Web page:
I am an active and energetic person by nature. I believe that there is no hobby group or type of activity I wasn't involved in when a child. Unfortunately I couldn't play piano or any other musical instrument as I didn't have ear for music but I was talented enough o dance and sing in the choir. I was in a constant search of new adventures and activity and it was my driving force in childhood and what remains a motivating factor now. I have been learning all my life. My mother is a teacher, my father is a scholar but they never lectured me what to do. I was the one who took the decisions. Moreover, when at school I always did my Math on my own, even when I had a difficulty my Dad would explain it to me and then he 'd destroy the notes for me to start it from the scratch on my own. He kept saying that if I understood how to do it, I'd be able to cope with it on my own. It was a good lesson for me.
I combined school with ballet dancing and it wasn't easy if I wanted to have good grades at school, so I missed a lot of dancing classes but when I happened to be at the dance contest at the House of Pioneers I was so keen to participate in it that I convinced my partner into it, I found a dress and shoes that were two sizes smaller but I did it! I could always got what I wanted, and my family has always supported me in tit and these are the most important things for me.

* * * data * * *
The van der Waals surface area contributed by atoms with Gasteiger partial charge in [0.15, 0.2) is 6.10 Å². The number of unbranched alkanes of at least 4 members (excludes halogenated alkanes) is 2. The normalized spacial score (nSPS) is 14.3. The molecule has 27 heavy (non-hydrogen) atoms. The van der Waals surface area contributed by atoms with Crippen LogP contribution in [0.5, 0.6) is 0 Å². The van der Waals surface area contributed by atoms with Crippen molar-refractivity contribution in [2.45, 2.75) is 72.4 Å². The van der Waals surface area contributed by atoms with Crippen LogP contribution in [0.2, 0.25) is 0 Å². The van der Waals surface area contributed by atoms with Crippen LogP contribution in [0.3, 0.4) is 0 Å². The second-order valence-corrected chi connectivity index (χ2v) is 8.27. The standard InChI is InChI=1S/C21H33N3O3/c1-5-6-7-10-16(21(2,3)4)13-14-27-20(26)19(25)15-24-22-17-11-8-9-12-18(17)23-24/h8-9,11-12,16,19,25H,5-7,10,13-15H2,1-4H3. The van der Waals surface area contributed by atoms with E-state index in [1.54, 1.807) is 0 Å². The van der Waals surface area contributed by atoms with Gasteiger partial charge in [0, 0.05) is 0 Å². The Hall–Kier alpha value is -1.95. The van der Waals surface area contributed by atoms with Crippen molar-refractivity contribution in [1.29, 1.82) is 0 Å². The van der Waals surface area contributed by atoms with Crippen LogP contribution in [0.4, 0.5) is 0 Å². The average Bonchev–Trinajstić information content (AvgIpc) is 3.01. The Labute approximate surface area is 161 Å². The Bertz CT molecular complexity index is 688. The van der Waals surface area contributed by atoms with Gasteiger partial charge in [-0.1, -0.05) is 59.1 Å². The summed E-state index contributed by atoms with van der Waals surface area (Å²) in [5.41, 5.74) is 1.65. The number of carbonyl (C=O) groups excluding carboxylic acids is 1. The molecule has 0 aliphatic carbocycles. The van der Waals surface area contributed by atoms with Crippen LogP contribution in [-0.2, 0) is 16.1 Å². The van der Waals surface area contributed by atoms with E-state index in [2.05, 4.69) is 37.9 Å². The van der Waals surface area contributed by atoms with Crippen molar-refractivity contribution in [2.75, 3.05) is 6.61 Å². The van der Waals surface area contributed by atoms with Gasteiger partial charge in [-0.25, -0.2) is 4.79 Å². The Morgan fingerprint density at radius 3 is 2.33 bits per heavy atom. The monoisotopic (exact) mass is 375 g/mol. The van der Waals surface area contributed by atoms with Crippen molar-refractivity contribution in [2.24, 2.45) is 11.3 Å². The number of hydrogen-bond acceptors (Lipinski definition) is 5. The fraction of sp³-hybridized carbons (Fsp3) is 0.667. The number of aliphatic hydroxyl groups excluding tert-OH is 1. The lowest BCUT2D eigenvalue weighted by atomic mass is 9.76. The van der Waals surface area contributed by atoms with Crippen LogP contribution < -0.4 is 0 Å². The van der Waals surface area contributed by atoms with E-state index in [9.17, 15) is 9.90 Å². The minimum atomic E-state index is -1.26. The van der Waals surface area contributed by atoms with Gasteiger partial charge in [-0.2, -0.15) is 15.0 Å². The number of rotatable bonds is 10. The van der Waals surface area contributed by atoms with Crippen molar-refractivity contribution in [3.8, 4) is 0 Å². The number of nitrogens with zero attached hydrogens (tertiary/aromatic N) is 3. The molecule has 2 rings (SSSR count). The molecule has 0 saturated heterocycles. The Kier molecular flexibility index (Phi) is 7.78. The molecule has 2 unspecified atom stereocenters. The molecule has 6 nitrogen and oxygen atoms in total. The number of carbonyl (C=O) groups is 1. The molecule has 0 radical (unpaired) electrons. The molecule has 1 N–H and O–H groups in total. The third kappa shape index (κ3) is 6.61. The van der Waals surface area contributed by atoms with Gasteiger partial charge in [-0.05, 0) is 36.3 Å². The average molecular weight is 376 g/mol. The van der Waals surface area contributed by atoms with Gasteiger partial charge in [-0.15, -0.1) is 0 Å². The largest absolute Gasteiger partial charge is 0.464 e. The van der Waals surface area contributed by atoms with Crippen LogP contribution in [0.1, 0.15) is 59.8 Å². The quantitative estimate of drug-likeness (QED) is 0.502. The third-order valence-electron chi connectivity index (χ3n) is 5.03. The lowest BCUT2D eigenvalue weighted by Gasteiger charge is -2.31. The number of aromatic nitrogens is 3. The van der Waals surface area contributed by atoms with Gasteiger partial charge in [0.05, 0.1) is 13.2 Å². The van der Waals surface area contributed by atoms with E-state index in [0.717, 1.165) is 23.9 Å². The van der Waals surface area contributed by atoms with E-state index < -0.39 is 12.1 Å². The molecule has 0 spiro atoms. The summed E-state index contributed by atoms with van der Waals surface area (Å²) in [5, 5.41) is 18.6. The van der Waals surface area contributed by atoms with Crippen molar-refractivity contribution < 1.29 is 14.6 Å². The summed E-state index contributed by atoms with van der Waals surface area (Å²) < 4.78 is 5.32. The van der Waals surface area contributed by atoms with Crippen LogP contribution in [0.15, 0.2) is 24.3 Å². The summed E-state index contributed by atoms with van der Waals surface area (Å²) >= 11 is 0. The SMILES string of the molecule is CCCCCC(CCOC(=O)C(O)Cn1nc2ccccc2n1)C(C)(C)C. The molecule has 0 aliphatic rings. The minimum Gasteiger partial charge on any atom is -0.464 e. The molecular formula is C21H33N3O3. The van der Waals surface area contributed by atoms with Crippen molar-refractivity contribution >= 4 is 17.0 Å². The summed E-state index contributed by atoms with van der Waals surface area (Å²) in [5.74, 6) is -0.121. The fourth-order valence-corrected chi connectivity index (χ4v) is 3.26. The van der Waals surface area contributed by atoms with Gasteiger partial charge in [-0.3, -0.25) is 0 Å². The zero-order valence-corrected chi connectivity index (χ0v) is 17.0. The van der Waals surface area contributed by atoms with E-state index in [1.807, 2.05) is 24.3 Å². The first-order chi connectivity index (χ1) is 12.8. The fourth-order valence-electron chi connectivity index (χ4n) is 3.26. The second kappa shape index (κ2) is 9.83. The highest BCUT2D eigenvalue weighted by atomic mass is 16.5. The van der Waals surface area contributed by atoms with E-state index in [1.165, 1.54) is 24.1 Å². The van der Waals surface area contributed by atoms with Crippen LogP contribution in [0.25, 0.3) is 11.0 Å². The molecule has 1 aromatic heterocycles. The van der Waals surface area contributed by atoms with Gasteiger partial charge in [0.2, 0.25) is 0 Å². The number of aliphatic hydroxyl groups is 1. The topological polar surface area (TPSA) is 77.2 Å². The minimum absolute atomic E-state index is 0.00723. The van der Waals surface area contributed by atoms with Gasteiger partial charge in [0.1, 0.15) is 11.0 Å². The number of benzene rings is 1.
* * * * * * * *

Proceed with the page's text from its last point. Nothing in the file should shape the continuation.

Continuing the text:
I was unique in a way, as to my PhD research since it is directly connected with….. flower production and gardening. I think my PhD was the most beautiful as it was represented with the samples of all flowers grown at 25 businesses of Ukraine.
Institute of National Economy gave me a necessary impetus for further development. When a student at Trade economic University I was actively involved in the activity of the Young Communist League and by the fourth year of my study there I became a course leader. I was an intern at one of the best enterprises then- Central Department Store – that was going through the process of automatization and my diploma paper was one of the best at the university. People could hardly imagine I could combine work and study but I did it.
I also got married and had a daughter when I graduated. Six months after the graduation I took a teaching job at the Trade professional school. I had to grow up quickly as at the age of 25 I had to teach Control and Audit, I was the youngest instructor!